Next, DHS argues that while Congress should create a bona fide “startup visa,” in the meantime entrepreneurs should use other longstanding visa pathways to stay in the United States. Of course, the inaction of Congress and the inadequacy of existing visas are precisely why the International Entrepreneur Rule was developed. And if the Trump administration were sincere in its desire to guide entrepreneurs through existing visa options, perhaps it wouldn’t have taken down just such a website early last year.
The final argument is the one that might show us the Trump administration’s real objective: Even though applicant fees would fund the International Entrepreneur Rule, DHS argues it “will not be able to offset the opportunity costs associated with diverting limited agency resources that are needed to meet the current Administration’s priorities.” These priorities include a number of euphemisms for clamping down on legal immigration (“reviewing other existing immigration programs, developing new proposed regulatory changes, and carrying out initiatives to better deter and detect fraud and abuse”).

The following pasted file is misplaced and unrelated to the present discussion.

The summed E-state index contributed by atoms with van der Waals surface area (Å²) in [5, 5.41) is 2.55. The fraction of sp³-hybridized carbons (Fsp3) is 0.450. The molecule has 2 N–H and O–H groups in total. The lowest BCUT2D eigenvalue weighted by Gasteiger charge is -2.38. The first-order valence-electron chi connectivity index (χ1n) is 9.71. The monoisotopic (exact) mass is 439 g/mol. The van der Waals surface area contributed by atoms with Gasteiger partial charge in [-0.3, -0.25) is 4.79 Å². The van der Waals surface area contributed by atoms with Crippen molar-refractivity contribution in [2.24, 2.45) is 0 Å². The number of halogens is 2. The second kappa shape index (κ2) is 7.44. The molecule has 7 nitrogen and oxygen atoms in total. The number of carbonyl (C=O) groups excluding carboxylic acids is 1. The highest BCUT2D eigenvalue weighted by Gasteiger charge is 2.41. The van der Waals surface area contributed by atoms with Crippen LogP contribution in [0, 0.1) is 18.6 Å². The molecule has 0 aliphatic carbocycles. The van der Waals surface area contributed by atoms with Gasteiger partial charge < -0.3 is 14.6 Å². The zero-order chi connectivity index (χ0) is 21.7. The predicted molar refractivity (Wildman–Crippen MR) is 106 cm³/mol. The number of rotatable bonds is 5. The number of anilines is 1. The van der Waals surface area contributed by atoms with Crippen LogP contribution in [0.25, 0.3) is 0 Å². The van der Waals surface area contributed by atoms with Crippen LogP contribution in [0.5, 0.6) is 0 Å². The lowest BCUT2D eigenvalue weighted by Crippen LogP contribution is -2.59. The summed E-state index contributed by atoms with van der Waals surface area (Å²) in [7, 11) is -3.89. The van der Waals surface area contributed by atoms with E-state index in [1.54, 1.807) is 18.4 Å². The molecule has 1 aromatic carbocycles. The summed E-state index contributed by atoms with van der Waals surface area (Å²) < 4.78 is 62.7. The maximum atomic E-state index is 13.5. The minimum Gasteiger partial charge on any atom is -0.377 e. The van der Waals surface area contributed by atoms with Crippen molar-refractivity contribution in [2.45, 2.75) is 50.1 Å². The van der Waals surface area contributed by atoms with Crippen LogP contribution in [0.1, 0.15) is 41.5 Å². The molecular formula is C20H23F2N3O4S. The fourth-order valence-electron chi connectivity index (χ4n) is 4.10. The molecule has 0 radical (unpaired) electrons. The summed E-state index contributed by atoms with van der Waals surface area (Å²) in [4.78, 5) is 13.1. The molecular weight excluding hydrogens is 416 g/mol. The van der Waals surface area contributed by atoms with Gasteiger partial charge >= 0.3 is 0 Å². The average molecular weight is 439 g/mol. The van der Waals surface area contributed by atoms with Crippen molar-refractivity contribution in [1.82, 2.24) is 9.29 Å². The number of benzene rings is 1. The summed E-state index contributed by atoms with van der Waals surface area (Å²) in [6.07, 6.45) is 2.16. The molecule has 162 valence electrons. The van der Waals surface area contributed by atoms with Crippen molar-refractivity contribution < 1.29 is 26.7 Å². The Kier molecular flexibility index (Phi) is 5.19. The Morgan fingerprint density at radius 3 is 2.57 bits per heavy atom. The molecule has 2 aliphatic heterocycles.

Let’s review: The administration didn’t claim that the International Entrepreneur Rule is unlawful, or that it will destroy American jobs. The only motivations that ring true are an unwillingness to expend any effort to increase immigration, however modestly, and a desire to stay focused on the administration’s major goal of reducing immigration.